The psychology behind “addiction” and how much is too much.
We had just returned home after a late-night walk when my friend remarked, “Do you want to grab a coffee?”
It was too late to go to a cafe, but we microwaved some water, added instant brew to it, and made some coffee. It was probably the worst coffee I’d ever tasted but the ambiance and the vibes made it one of the most cherished experiences.
I was sipping and having fun, when another friend who never drinks coffee requested, “Ana, once in a while is okay, but don’t make this a habit.”
I didn’t understand what he meant, and when I asked, he said, “Don’t become addicted to caffeine.”
I told him that would never happen because I drink only one cup of coffee per day. He shared his mother’s story who was so addicted to tea, that if she didn’t have a cup at a fixed time every morning and evening, she would get a headache and wouldn’t be able to function.
I told him I wasn’t addicted, which he countered by saying, “Every addict says the same thing.”
When I was in school, I used to listen to a song by Backstreet Boys that went like this, “It’s not that I can’t live without you. It’s just that I don’t even want to try.” This got me thinking: isn’t that how addicts might think too?
So, how much is too much? I looked into the science behind this and came up with some fascinating conclusions. Before we get started, I want to clarify that I’m not an expert and the following points are not meant to cure addiction. Rather, they take a look into the psyche behind wanting something too much, and how to identify if you have a problem.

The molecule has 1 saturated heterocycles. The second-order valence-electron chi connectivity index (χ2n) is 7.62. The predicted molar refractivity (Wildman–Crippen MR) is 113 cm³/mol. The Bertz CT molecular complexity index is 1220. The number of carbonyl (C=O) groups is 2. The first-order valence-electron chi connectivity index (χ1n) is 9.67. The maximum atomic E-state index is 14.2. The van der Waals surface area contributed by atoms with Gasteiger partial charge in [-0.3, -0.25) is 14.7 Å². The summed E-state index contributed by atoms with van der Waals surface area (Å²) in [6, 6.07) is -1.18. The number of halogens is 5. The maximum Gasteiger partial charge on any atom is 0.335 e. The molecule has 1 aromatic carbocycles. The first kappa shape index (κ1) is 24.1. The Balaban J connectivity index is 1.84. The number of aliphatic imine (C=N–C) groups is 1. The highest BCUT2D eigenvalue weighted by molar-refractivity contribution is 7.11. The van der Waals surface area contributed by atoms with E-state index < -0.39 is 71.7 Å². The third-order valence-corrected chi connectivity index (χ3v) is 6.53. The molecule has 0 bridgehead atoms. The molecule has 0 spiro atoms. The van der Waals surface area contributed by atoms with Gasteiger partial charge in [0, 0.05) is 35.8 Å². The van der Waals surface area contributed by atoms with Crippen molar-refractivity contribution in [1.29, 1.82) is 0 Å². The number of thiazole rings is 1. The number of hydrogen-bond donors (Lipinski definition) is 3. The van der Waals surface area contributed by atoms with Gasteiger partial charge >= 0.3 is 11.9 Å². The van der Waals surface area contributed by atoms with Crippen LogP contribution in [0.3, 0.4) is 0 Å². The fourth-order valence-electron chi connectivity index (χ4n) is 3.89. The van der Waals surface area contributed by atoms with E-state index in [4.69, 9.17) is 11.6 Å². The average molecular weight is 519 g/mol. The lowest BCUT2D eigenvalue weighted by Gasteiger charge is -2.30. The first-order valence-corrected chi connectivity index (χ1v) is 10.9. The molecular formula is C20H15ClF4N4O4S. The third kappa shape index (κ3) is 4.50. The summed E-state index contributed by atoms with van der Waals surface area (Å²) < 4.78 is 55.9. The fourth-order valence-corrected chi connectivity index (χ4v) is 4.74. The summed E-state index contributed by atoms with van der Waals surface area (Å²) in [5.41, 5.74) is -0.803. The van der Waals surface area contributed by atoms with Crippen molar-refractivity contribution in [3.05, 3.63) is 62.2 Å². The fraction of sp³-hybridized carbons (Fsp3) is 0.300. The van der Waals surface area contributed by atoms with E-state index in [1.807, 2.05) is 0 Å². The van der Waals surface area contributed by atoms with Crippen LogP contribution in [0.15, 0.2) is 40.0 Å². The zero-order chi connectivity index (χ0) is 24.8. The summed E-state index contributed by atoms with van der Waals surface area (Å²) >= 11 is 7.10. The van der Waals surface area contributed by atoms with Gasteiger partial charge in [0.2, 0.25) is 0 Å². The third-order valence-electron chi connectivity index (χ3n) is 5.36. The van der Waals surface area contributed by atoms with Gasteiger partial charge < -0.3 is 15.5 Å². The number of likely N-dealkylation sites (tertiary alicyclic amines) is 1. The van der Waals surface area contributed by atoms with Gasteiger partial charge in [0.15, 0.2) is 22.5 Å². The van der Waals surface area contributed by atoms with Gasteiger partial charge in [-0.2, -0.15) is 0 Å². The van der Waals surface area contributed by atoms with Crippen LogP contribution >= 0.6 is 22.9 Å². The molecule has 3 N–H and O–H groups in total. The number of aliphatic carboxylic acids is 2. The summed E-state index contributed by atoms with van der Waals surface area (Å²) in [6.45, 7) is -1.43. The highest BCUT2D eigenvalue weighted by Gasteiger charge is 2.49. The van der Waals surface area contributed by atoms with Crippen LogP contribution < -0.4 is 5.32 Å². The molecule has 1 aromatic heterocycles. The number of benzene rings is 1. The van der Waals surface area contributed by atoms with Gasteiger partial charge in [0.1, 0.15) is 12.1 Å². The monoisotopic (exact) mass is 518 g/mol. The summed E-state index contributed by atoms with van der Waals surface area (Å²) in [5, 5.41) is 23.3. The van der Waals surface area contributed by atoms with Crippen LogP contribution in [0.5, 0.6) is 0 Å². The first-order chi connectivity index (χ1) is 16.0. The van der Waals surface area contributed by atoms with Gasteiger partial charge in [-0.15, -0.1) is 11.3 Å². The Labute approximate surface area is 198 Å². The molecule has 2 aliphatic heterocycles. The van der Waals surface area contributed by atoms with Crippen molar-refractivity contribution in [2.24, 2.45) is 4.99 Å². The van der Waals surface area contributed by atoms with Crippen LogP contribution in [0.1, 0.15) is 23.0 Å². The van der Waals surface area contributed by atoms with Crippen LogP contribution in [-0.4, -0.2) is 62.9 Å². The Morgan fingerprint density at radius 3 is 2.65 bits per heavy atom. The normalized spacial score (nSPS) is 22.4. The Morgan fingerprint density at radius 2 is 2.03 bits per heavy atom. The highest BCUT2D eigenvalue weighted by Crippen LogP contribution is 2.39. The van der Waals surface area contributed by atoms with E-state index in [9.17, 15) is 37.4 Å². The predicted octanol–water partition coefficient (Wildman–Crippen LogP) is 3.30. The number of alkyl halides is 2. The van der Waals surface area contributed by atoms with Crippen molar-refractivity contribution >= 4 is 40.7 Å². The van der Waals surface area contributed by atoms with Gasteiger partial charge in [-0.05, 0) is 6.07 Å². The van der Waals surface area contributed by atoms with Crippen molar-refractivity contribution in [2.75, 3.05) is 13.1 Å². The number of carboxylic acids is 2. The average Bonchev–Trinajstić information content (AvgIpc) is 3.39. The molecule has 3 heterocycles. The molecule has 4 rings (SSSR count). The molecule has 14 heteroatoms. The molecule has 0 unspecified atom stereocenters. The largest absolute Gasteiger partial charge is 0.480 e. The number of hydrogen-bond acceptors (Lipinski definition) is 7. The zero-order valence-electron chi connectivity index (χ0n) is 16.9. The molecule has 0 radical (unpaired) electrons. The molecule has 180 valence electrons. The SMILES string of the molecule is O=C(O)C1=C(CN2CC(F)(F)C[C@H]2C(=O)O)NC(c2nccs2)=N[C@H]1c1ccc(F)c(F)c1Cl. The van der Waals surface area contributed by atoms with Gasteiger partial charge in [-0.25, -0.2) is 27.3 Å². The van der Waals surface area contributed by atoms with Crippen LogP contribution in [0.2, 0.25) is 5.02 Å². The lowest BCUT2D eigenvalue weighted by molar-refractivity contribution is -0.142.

The Psychology of Addiction
What is addiction and how is it different from wanting something too much? As Healthline suggests, “Addiction is about the way your body craves a substance or behavior, especially if it causes a compulsive or obsessive pursuit of “reward” and lack of concern over consequences.”
When my friend tells me his mother can’t function without her regular cups of tea, does it make her an addict? To this, she always counters him by saying, “I’m not addicted. I can stop whenever I want to. It’s just that I don’t want to try.”
But this sounds suspiciously similar to what the Backstreet Boys song said.
According to Psychology Today, “the distinguishing feature of addictions is that individuals continue to pursue the activity despite the physical or psychological harm it incurs, even if the harm is exacerbated by repeated use.”
True, caffeine is safe, and might even be good for the body, when consumed in low-to-moderate amounts. It doesn’t necessarily harm my friend’s mother when she consumes her daily tea. But caffeine addiction is real and its effects on the mind and body have been well-documented by scientists.
If you feel your life is significantly impaired by the absence of a particular product or behavior, you might be addicted to it.
How to Know If You’re Addicted
The American Society of Addiction Medicine (ASAM) defines two types of addiction: substance addiction which is the dependence on a product like alcohol, nicotine, or coffee, and behavioral addiction which can include addiction to certain habits like gambling, gaming, shopping, sex, etc.
According to Healthline, the general signs of addiction are:
- lack of control, or inability to stay away from a substance or behavior
- ignoring risk factors despite potential consequences
As ASAM establishes, addiction is when a person is unable to consistently abstain from a behavior or substance. This is typically at the cost of their mental and physical health. Hence, it’s important to understand if you’re actually addicted to a product or behavior.
The first signs